WASHINGTON -- Sen. Robert Packwood carried to a higher court yesterday his running fight with Senate ethics investigators over the privacy of his personal diaries, asking for more time to let the constitutional dispute unfold.
In a request for a speedy ruling by the U.S. Circuit Court of Appeals here, the Oregon Republican also sought a delay in any release of his diaries to the Senate Select Committee on Ethics for use in its probe of misconduct charges.
U.S. District Judge Thomas P. Jackson has ruled that Mr. Packwood has no constitutional right to withhold the diaries from the committee. Still, the judge has given the senator a week from today to appeal.
That is "insufficient time" to get the constitutional issues decided, the Circuit Court was told by Mr. Packwood's lawyer, Jacob A. Stein. If the ethics committee is cleared next week to start reviewing diaries, the harm to his privacy "cannot be erased" even if the senator ultimately wins his challenge, the attorney said.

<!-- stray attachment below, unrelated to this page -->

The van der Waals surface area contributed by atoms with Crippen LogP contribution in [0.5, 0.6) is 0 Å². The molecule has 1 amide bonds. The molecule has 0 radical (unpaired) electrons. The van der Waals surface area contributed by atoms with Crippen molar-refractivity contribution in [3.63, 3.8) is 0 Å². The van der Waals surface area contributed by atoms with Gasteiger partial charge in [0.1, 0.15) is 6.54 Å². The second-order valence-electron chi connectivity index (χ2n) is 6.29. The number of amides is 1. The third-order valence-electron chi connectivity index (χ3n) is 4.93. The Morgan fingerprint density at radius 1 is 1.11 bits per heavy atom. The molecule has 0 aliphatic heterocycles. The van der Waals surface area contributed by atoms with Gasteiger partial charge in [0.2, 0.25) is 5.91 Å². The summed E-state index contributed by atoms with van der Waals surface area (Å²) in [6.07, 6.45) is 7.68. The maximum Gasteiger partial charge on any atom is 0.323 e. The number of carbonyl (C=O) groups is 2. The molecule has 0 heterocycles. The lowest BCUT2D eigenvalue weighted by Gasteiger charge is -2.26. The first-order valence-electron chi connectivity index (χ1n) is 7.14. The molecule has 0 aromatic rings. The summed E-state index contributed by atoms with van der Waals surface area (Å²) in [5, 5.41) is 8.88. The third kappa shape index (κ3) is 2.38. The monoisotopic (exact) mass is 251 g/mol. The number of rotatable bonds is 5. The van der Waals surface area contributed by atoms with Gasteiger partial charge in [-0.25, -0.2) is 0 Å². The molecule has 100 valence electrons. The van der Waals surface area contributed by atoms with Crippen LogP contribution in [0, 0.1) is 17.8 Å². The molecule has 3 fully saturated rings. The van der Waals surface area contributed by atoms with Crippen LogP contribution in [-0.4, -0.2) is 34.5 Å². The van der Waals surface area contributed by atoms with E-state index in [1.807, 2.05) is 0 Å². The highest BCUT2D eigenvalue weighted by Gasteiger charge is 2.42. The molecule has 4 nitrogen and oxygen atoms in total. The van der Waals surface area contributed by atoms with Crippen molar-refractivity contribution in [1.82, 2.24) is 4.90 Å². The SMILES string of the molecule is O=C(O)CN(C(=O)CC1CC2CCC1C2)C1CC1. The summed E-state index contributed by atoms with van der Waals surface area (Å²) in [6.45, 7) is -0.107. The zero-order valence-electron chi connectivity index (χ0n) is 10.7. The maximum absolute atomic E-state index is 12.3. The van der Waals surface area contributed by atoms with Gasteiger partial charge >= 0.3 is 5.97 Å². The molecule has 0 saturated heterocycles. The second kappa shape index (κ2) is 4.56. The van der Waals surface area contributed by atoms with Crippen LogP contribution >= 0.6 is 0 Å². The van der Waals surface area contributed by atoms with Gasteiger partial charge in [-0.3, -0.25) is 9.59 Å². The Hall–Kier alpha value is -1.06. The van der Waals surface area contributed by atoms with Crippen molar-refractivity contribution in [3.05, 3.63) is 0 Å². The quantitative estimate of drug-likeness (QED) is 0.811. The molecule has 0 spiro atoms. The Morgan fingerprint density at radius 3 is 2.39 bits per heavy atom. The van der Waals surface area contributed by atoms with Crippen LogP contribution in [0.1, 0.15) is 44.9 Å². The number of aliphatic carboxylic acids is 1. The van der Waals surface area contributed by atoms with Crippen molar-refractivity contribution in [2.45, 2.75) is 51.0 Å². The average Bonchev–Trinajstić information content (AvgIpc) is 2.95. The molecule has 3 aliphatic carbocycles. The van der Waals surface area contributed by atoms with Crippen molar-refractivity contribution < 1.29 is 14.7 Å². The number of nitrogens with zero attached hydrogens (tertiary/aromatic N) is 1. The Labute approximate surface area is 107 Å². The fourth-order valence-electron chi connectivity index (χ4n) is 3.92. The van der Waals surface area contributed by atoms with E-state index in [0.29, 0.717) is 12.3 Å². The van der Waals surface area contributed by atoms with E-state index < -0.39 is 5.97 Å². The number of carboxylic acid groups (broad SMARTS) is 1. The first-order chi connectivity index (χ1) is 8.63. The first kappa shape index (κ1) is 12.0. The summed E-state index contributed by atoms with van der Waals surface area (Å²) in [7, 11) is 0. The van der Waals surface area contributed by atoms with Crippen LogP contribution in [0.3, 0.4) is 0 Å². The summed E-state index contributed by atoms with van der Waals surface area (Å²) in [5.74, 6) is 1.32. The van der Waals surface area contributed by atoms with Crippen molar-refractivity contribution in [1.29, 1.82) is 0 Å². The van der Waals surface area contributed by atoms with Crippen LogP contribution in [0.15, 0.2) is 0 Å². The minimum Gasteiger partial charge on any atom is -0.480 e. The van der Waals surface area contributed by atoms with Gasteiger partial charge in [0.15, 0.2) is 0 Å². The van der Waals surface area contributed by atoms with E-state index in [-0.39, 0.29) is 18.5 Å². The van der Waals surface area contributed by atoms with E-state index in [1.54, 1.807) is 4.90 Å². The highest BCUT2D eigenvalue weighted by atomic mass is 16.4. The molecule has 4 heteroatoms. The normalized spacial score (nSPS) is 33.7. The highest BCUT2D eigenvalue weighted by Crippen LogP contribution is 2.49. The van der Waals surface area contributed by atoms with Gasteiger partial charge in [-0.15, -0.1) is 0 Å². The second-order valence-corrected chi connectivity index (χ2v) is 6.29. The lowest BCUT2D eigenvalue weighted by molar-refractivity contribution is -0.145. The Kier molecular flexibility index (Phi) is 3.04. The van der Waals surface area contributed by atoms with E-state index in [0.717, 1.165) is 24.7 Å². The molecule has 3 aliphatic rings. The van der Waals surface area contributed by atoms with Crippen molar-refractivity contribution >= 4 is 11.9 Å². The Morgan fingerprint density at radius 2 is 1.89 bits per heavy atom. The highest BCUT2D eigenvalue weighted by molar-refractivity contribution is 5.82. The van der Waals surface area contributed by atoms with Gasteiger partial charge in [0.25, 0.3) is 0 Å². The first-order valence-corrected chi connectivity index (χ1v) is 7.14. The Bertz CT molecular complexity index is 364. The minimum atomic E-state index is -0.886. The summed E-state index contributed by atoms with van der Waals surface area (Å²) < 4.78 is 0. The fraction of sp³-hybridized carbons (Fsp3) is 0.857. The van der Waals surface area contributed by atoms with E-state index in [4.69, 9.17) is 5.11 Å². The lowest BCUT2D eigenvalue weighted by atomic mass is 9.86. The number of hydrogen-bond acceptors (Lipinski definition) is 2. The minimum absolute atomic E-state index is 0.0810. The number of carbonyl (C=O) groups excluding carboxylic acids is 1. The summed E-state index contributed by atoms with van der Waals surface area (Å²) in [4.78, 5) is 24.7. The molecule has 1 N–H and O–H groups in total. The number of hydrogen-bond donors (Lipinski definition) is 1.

The senator claims that the committee's demand for his taped diaries and the written transcripts of them is unconstitutionally broad, allowing the investigators to "rummage" through his private life. The diaries, the lawyer said, deal not only with his work as a senator, but also "his innermost thoughts on a wide variety of private personal matters."
In addition, the senator fears that the committee probe will force him, through the diaries, to give evidence against himself that could be used in a Justice Department criminal investigation. The department also has subpoenaed the diaries, but the courts have yet to rule on that separate question.